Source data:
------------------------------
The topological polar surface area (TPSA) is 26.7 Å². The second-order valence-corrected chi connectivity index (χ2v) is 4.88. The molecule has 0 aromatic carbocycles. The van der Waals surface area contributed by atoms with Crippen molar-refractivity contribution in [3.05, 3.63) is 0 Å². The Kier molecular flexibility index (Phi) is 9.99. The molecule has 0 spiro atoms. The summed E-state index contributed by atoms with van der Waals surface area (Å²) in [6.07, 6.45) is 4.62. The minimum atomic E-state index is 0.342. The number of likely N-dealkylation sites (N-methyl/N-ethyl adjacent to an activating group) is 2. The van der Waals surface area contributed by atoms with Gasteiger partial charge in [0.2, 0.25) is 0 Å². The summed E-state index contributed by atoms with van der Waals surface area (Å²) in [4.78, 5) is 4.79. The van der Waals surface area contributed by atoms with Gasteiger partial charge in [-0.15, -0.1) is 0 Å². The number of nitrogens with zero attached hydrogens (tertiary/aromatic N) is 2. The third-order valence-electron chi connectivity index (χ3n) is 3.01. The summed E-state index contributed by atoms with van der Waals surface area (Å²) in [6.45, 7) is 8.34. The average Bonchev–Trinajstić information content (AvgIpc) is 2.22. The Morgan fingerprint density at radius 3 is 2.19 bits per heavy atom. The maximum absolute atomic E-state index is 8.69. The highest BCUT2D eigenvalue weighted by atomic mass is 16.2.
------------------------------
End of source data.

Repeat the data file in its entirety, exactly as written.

The topological polar surface area (TPSA) is 26.7 Å². The second-order valence-corrected chi connectivity index (χ2v) is 4.88. The molecule has 0 aromatic carbocycles. The van der Waals surface area contributed by atoms with Crippen molar-refractivity contribution in [3.05, 3.63) is 0 Å². The Kier molecular flexibility index (Phi) is 9.99. The molecule has 0 spiro atoms. The summed E-state index contributed by atoms with van der Waals surface area (Å²) in [6.07, 6.45) is 4.62. The minimum atomic E-state index is 0.342. The number of likely N-dealkylation sites (N-methyl/N-ethyl adjacent to an activating group) is 2. The van der Waals surface area contributed by atoms with Gasteiger partial charge in [0.2, 0.25) is 0 Å². The summed E-state index contributed by atoms with van der Waals surface area (Å²) in [4.78, 5) is 4.79. The van der Waals surface area contributed by atoms with Gasteiger partial charge in [-0.15, -0.1) is 0 Å². The number of nitrogens with zero attached hydrogens (tertiary/aromatic N) is 2. The third-order valence-electron chi connectivity index (χ3n) is 3.01. The summed E-state index contributed by atoms with van der Waals surface area (Å²) in [6.45, 7) is 8.34. The average Bonchev–Trinajstić information content (AvgIpc) is 2.22. The Morgan fingerprint density at radius 3 is 2.19 bits per heavy atom. The maximum absolute atomic E-state index is 8.69. The highest BCUT2D eigenvalue weighted by atomic mass is 16.2.